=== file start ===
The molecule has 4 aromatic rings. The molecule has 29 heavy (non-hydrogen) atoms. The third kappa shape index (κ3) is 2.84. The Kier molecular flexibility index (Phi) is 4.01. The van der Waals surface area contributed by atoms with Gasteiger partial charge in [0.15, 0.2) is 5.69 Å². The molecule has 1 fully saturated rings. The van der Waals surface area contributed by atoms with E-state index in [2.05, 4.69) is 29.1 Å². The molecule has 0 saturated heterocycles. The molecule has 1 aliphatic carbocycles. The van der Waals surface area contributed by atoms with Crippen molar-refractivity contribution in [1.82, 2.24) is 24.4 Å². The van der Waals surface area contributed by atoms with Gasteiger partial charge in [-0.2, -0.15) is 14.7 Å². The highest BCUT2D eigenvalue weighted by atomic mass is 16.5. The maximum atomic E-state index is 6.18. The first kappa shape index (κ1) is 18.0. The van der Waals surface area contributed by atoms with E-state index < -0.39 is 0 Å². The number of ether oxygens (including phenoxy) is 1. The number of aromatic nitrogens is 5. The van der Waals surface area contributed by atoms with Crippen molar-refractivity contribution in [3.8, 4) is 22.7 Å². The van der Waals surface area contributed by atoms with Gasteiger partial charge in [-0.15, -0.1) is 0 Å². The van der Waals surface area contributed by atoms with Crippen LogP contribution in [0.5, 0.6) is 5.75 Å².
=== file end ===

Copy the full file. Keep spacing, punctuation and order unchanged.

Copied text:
The molecule has 4 aromatic rings. The molecule has 29 heavy (non-hydrogen) atoms. The third kappa shape index (κ3) is 2.84. The Kier molecular flexibility index (Phi) is 4.01. The van der Waals surface area contributed by atoms with Gasteiger partial charge in [0.15, 0.2) is 5.69 Å². The molecule has 1 fully saturated rings. The van der Waals surface area contributed by atoms with E-state index in [2.05, 4.69) is 29.1 Å². The molecule has 0 saturated heterocycles. The molecule has 1 aliphatic carbocycles. The van der Waals surface area contributed by atoms with Crippen molar-refractivity contribution in [1.82, 2.24) is 24.4 Å². The van der Waals surface area contributed by atoms with Gasteiger partial charge in [-0.2, -0.15) is 14.7 Å². The highest BCUT2D eigenvalue weighted by atomic mass is 16.5. The maximum atomic E-state index is 6.18. The first kappa shape index (κ1) is 18.0. The van der Waals surface area contributed by atoms with E-state index < -0.39 is 0 Å². The number of ether oxygens (including phenoxy) is 1. The number of aromatic nitrogens is 5. The van der Waals surface area contributed by atoms with Crippen molar-refractivity contribution in [3.8, 4) is 22.7 Å². The van der Waals surface area contributed by atoms with Gasteiger partial charge in [-0.15, -0.1) is 0 Å². The van der Waals surface area contributed by atoms with Crippen LogP contribution in [0.5, 0.6) is 5.75 Å².